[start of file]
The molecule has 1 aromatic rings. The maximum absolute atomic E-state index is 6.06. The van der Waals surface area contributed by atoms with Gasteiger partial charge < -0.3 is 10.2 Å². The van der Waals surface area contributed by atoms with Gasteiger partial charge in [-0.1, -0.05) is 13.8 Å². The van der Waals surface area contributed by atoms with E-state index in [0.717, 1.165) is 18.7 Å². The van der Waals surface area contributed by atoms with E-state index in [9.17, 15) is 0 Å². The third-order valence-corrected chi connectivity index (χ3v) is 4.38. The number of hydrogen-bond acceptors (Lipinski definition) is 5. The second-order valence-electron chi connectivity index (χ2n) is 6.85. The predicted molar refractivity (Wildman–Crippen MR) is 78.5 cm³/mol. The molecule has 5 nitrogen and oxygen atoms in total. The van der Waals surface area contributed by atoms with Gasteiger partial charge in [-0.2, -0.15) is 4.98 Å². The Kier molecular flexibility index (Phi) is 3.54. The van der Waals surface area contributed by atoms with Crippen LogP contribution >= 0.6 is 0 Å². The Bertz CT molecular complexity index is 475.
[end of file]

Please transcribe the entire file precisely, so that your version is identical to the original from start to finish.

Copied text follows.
The molecule has 1 aromatic rings. The maximum absolute atomic E-state index is 6.06. The van der Waals surface area contributed by atoms with Gasteiger partial charge < -0.3 is 10.2 Å². The van der Waals surface area contributed by atoms with Gasteiger partial charge in [-0.1, -0.05) is 13.8 Å². The van der Waals surface area contributed by atoms with E-state index in [0.717, 1.165) is 18.7 Å². The van der Waals surface area contributed by atoms with E-state index in [9.17, 15) is 0 Å². The third-order valence-corrected chi connectivity index (χ3v) is 4.38. The number of hydrogen-bond acceptors (Lipinski definition) is 5. The second-order valence-electron chi connectivity index (χ2n) is 6.85. The predicted molar refractivity (Wildman–Crippen MR) is 78.5 cm³/mol. The molecule has 5 nitrogen and oxygen atoms in total. The van der Waals surface area contributed by atoms with Gasteiger partial charge in [-0.2, -0.15) is 4.98 Å². The Kier molecular flexibility index (Phi) is 3.54. The van der Waals surface area contributed by atoms with Crippen LogP contribution >= 0.6 is 0 Å². The Bertz CT molecular complexity index is 475.